The Rise of the Introvert Jul10

The Rise of the Introvert

We live in a world that seems tailored to extroverts – a world, that is, where the ability to connect with others easily, persuade others convincingly, and flourish in social settings regularly is of enormous value. As a result, introverts – essentially people who recharge and find energy from more solitary and contemplative pursuits rather than by interacting with groups of others – often feel overlooked and undervalued. Lately, however, more and more research shows that the world is changing and, with it, the value introverts may hold and influence they may exert in this new world. In particular, there is increasingly a great need...

Celebrating Green Eggs and Ham Mar14

Celebrating Green Eggs and Ham

I have been seriously remiss with regard to my promise a week or two ago to write a bit more about Theodor Seuss Geisel, the beloved author better known as Dr. Suess. But while I won’t fulfill that promise in full, I will share just a bit about one of his most famous creations. Geisel, as you may know, thought that children’s books – particularly those designed to encourage reading – where a bit of a travesty: dull, unimaginative, boring. (And if you ever had to sit down with the “Dick and Jane” stories you’ll know what he meant!). And so he set out to rectify matters by taking a basic set of 225 vocabulary words that were the...

The Relational Pastor: A Review

Describing Christian ministry as “relational” is not new. Since at least the 1970s, church leaders and authors have been inviting us to more relational ministry. But what kind of relationship did this paradigm assume? That’s the very important question that Andrew Root asks at the outset of his new book, The Relational Pastor: Sharing in Christ by Sharing Ourselves. [A quick but important disclosure: Andy is a colleague and good friend, and we’ve discussed many of the elements of the book while running together through our neighborhood. So I’m more than a little predisposed to recommend his book. Nevertheless, I really do think...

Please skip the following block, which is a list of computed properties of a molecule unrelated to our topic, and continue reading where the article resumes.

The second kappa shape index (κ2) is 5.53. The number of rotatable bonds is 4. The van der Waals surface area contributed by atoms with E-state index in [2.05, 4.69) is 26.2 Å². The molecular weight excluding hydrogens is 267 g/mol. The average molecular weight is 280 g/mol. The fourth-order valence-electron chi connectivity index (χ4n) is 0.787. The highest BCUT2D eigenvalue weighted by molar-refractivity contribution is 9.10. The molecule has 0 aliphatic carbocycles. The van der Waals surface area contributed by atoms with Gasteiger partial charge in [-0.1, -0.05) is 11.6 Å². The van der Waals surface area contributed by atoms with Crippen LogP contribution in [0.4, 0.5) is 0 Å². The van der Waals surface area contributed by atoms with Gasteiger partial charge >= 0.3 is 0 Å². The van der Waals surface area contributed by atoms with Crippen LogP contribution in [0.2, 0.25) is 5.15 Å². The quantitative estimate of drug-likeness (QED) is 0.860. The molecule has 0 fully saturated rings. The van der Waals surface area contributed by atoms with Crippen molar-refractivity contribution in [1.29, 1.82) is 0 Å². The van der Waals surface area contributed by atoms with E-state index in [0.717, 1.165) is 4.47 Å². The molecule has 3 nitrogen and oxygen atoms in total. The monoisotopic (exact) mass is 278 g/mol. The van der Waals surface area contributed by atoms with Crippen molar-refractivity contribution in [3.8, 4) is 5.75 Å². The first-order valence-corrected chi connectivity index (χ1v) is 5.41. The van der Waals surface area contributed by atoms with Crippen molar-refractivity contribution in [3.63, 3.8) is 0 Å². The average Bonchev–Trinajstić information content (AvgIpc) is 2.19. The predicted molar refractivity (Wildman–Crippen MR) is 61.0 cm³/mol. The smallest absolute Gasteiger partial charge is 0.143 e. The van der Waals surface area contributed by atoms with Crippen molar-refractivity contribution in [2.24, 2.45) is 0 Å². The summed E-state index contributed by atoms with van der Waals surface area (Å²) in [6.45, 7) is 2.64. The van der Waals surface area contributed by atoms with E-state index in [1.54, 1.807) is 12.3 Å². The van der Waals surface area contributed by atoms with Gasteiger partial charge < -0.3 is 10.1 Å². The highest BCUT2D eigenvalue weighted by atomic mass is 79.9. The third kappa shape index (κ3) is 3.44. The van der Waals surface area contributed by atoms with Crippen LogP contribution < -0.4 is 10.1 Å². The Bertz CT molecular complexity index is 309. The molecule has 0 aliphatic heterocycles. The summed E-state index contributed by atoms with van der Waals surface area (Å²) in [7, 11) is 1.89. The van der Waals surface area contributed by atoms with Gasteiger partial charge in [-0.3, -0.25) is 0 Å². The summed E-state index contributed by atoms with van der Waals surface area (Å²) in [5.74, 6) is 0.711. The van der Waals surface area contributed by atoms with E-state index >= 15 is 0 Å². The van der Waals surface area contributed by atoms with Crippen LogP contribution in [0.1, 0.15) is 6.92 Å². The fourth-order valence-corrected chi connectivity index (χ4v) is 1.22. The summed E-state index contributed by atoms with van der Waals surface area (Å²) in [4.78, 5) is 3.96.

How to Build a Fictional World Jan22

How to Build a Fictional World

Because I love grand fiction that involves the creation of other “worlds” – Tolkien’s Middlearth or Lewis’ Narnia or Collins’ Panem – I found this animated video from TED-Ed really interesting. The question that bestselling children’s author Kate Messner seeks to answer in it is, “How do you build an alternative world that people will find believable?” Her answer has a lot to do not just with stories per se, but with us: we humans who are to the core deeply narrative creatures. Because narrative has the benefit of ordering events in a way that makes sense – that doesn’t mean it’s right, mind you, or the only way to...

Catching Fire Review and Discussion Nov29

Catching Fire Review and Discussion

Fifth Friday Film Forum: Catching Fire Spoiler alerts: If you haven’t read Catching Fire or seen the film, you may not want to read this. I have to admit that when I first read Catching Fire and realized that Suzanne Collins was going to send Katniss and Peeta back into the arena to compete in another Hunger Games, I was disappointed. What seemed such a brilliant plot element in the last book suddenly seemed tired, as if Collins was a one-trick pony. But that feeling soon disappeared. Although there is indeed a second round of the Hunger Games competition in Catching Fire, the plot both inside and outside of the arena was different enough...

Free e-Book on the Cross Feb13

Free e-Book on the C...

My friend and fellow Twin Citian theologian Tony Jones wrote a short ebook on the cross last year. Called A Better Atonement, it’s a relatively quick read – as far as theology books go! – and gets at the question of the meaning and significance of the cross in relation to...